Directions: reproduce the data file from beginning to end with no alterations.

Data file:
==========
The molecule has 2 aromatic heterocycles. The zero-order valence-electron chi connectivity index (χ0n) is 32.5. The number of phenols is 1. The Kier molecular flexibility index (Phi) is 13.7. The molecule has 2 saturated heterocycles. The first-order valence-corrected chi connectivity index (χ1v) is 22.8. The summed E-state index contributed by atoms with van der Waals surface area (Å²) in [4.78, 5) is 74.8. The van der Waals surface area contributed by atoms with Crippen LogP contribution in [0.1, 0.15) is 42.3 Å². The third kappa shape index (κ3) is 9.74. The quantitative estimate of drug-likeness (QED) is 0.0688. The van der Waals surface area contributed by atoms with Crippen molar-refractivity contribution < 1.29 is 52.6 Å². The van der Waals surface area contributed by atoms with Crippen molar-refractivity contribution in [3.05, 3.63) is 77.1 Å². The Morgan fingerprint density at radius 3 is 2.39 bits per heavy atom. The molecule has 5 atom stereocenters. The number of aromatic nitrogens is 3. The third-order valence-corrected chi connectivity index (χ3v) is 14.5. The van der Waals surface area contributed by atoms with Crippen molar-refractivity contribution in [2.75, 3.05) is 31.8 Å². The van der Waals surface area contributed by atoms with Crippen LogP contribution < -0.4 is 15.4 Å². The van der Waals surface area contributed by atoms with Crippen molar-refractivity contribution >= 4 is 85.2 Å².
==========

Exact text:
The molecule has 2 aromatic heterocycles. The zero-order valence-electron chi connectivity index (χ0n) is 32.5. The number of phenols is 1. The Kier molecular flexibility index (Phi) is 13.7. The molecule has 2 saturated heterocycles. The first-order valence-corrected chi connectivity index (χ1v) is 22.8. The summed E-state index contributed by atoms with van der Waals surface area (Å²) in [4.78, 5) is 74.8. The van der Waals surface area contributed by atoms with Crippen LogP contribution in [0.1, 0.15) is 42.3 Å². The third kappa shape index (κ3) is 9.74. The quantitative estimate of drug-likeness (QED) is 0.0688. The van der Waals surface area contributed by atoms with Crippen molar-refractivity contribution < 1.29 is 52.6 Å². The van der Waals surface area contributed by atoms with Crippen molar-refractivity contribution in [3.05, 3.63) is 77.1 Å². The Morgan fingerprint density at radius 3 is 2.39 bits per heavy atom. The molecule has 5 atom stereocenters. The number of aromatic nitrogens is 3. The third-order valence-corrected chi connectivity index (χ3v) is 14.5. The van der Waals surface area contributed by atoms with Crippen molar-refractivity contribution in [2.75, 3.05) is 31.8 Å². The van der Waals surface area contributed by atoms with Crippen LogP contribution < -0.4 is 15.4 Å². The van der Waals surface area contributed by atoms with Crippen molar-refractivity contribution >= 4 is 85.2 Å².